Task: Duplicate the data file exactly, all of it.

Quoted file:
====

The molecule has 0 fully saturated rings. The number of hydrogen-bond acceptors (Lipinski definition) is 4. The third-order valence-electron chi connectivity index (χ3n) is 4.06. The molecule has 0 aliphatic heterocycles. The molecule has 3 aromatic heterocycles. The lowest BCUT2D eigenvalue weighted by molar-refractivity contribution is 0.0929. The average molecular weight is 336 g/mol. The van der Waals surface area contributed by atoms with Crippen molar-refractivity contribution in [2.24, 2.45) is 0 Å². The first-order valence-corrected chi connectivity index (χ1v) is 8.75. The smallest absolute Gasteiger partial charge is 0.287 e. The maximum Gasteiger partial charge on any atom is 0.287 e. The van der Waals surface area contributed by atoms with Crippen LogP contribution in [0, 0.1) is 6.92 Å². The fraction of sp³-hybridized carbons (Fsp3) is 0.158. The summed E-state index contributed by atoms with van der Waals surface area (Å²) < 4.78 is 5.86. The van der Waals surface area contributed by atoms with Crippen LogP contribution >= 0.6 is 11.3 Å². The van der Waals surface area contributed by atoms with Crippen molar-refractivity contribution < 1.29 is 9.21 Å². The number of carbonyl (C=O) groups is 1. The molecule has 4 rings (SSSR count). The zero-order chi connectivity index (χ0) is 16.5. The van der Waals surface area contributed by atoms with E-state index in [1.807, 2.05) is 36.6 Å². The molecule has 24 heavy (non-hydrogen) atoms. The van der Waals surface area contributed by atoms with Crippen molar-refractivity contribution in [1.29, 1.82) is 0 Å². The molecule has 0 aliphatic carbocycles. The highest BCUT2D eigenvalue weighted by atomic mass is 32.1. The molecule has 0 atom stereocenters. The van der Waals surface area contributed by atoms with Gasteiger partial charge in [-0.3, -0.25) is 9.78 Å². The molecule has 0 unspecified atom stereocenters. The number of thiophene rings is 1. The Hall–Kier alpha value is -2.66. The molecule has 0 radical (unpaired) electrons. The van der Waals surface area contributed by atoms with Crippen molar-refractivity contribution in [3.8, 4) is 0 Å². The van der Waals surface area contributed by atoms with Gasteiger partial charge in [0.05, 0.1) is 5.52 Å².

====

The molecule has 0 fully saturated rings. The number of hydrogen-bond acceptors (Lipinski definition) is 4. The third-order valence-electron chi connectivity index (χ3n) is 4.06. The molecule has 0 aliphatic heterocycles. The molecule has 3 aromatic heterocycles. The lowest BCUT2D eigenvalue weighted by molar-refractivity contribution is 0.0929. The average molecular weight is 336 g/mol. The van der Waals surface area contributed by atoms with Crippen molar-refractivity contribution in [2.24, 2.45) is 0 Å². The first-order valence-corrected chi connectivity index (χ1v) is 8.75. The smallest absolute Gasteiger partial charge is 0.287 e. The maximum Gasteiger partial charge on any atom is 0.287 e. The van der Waals surface area contributed by atoms with Crippen LogP contribution in [0, 0.1) is 6.92 Å². The fraction of sp³-hybridized carbons (Fsp3) is 0.158. The summed E-state index contributed by atoms with van der Waals surface area (Å²) < 4.78 is 5.86. The van der Waals surface area contributed by atoms with Crippen LogP contribution >= 0.6 is 11.3 Å². The van der Waals surface area contributed by atoms with Crippen molar-refractivity contribution < 1.29 is 9.21 Å². The number of carbonyl (C=O) groups is 1. The molecule has 4 rings (SSSR count). The zero-order chi connectivity index (χ0) is 16.5. The van der Waals surface area contributed by atoms with E-state index in [1.807, 2.05) is 36.6 Å². The molecule has 24 heavy (non-hydrogen) atoms. The van der Waals surface area contributed by atoms with Crippen molar-refractivity contribution in [1.29, 1.82) is 0 Å². The molecule has 0 aliphatic carbocycles. The highest BCUT2D eigenvalue weighted by atomic mass is 32.1. The molecule has 0 atom stereocenters. The van der Waals surface area contributed by atoms with Gasteiger partial charge in [-0.3, -0.25) is 9.78 Å². The molecule has 0 unspecified atom stereocenters. The number of thiophene rings is 1. The Hall–Kier alpha value is -2.66. The molecule has 0 radical (unpaired) electrons. The van der Waals surface area contributed by atoms with Crippen molar-refractivity contribution in [3.8, 4) is 0 Å². The van der Waals surface area contributed by atoms with Gasteiger partial charge in [0.05, 0.1) is 5.52 Å².